1) Empathy

The Interpersonal Reactivity Index, which was developed by Davis [13] and adapted for use in Korea by Jeon [14] was used to measure empathy. It comprises two factors (cognitive and emotional empathy) with 28 total questions. Each item is scored on a 5-point Likert scale, with higher scores indicating higher levels of empathy. The reliability (Cronbach’s α) of Korean scale of Jeon [14] was 0.83, and it was 0.74 in this study.

2) Self-esteem

The Rosenberg Self-Esteem Scale [15] which was translated into Korean and adapted by Yang [16] was used to measure self-esteem. It comprises ten items (five positive and five negative), each scored on a 5-point Likert scale, with higher scores indicating higher levels of self-esteem. Possible scores range from 10 to 50. The reliability (Cronbach’s α) of the adapted scale was 0.85, and it was 0.83 in this study.

3) Interpersonal relationships

Relationship Change Scale of Schlein and Guerney [17], modified by Lee and Moon [18] to fit the Korean context, was used to measure the quality of everyday interpersonal relationships. This scale comprises 25 items, each scored on a 5-point Likert scale, with higher scores indicating better interpersonal relationships. The reliability of the adapted scale was 0.88, and it was 0.94 in this study.

4) Self-efficacy

The Self-efficacy Scale, which was developed by Sherer et al. [19] and adapted by Hong [20] was used to measure self-efficacy. It measures an individual’s confidence level for specific performance in specific circumstances. This scale comprises 17 items, each scored on a 5-point Likert scale, with higher scores indicating higher self-efficacy. Cronbach’s α for the scale was 0.86 when measured initially and 0.93 in this study.

4. Data collection and ethical considerations

This study was conducted with the approval of the Daejeon University Research Ethics Committee (approval no., 1040647). Prior consent to use the tools was obtained via email. Data were collected between February 1 and March 25, 2016. The researcher visited the university nursing departments between February 1 and March 25, 2016. And the researcher explained the study purpose and program process. Investigations began after university permissions were obtained. Participants were first informed that their anonymity would be maintained, that the data would be processed for study purposes only, and that they could decline to participate at any point during the study.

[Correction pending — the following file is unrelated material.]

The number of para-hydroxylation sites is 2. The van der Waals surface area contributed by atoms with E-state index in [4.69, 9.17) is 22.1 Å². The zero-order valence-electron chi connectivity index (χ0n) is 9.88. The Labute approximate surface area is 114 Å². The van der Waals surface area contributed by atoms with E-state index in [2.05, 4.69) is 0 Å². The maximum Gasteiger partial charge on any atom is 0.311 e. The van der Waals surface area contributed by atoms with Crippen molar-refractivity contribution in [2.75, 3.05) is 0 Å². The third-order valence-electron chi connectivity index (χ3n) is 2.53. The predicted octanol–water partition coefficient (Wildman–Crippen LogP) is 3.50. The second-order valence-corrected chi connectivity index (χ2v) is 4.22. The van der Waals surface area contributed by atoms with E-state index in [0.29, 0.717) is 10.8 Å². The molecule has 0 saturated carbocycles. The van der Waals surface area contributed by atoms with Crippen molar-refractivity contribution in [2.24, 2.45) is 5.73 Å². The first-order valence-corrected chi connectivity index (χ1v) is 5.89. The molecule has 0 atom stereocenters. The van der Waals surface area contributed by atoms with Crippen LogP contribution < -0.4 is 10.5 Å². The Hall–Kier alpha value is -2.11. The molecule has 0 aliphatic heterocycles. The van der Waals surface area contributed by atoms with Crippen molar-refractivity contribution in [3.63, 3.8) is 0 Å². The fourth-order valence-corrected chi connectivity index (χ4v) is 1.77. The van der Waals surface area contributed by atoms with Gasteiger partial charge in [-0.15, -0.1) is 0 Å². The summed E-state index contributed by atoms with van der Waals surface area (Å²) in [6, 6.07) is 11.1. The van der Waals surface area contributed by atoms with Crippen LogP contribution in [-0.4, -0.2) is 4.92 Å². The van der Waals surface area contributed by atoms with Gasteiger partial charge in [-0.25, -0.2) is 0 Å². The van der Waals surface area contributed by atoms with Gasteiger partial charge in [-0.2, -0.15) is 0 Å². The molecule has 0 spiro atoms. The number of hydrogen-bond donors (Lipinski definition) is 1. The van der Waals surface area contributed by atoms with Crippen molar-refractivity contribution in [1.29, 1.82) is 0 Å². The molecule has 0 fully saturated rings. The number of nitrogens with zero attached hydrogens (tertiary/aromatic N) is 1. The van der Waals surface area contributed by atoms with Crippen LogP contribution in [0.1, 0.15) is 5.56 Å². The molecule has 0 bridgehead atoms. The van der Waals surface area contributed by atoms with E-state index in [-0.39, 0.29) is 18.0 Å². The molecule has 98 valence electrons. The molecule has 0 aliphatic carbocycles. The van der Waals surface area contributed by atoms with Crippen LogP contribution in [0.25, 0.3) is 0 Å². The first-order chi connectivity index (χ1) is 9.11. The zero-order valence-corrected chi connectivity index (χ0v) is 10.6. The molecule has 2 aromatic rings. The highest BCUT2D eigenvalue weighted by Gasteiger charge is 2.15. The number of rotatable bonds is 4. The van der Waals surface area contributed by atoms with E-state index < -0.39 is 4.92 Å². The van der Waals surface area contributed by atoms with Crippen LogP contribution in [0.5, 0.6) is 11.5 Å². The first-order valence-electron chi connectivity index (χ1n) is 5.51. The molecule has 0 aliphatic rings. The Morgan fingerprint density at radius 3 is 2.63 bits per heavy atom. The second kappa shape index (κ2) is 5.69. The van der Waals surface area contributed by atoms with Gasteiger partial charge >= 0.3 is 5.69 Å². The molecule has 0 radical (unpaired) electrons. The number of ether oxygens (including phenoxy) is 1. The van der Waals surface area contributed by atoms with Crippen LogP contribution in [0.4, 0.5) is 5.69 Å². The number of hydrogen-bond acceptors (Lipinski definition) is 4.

5. Statistical analysis

IBM SPSS ver. 21.0 (IBM Corp., Armonk, USA) was used for data storage and tabulation, and for generating descriptive statistics. Means were used to describe the descriptive data, and an independent samples t-test and analysis of variance were used to determine if any differences existed between gender, grade, age groups, and religion. A Shapiro-Wilk normality test was conducted to check the normal distribution. The correlation between empathy, major satisfaction, self-esteem, interpersonal relationships, and self-efficacy were analyzed using Pearson’s correlation coefficients, and a hierarchical multiple regression was used to investigate the effects of empathy factor.


1. Participant demographics

Participants’ mean age was 22.23±2.05 years. The majority of the participants were women and 3rd and 4th year students (124 and 84 students, 84.4% and 57.1%, respectively). Regarding “major satisfaction,” 74 participants (50.3%) were “almost satisfied,” 39 (26.5%) were “moderately satisfied,” 28 (19.0%) were “very satisfied,” and six (4.1%) were “almost dissatisfied” (Table 1).

2. Descriptive statistics of study variables

Mean empathy score was 3.44±0.34 (maximum=5); self-esteem ranged from 2.67 to 5, with a mean value of 3.83±0.62. The mean interpersonal relationships score was 3.63±0.53, and the mean self-efficacy score was 3.30±0.58 (Table 2).

3. Differences in study variables according to participants’ characteristics

Results of the normality test show that the scores for empathy, self-esteem, interpersonal relationships, and self-efficacy of each group were normally distributed. For empathy, self-esteem and self-efficacy there were no significant difference depending on age, gender, grade, or religion. For self-esteem, there was a significant difference depending on age (F=5.182, p=0.007), but there was no significant difference depending on other variables (Table 3).

4. Correlations between subjects’ empathy, self-esteem, interpersonal relationships, and self-efficacy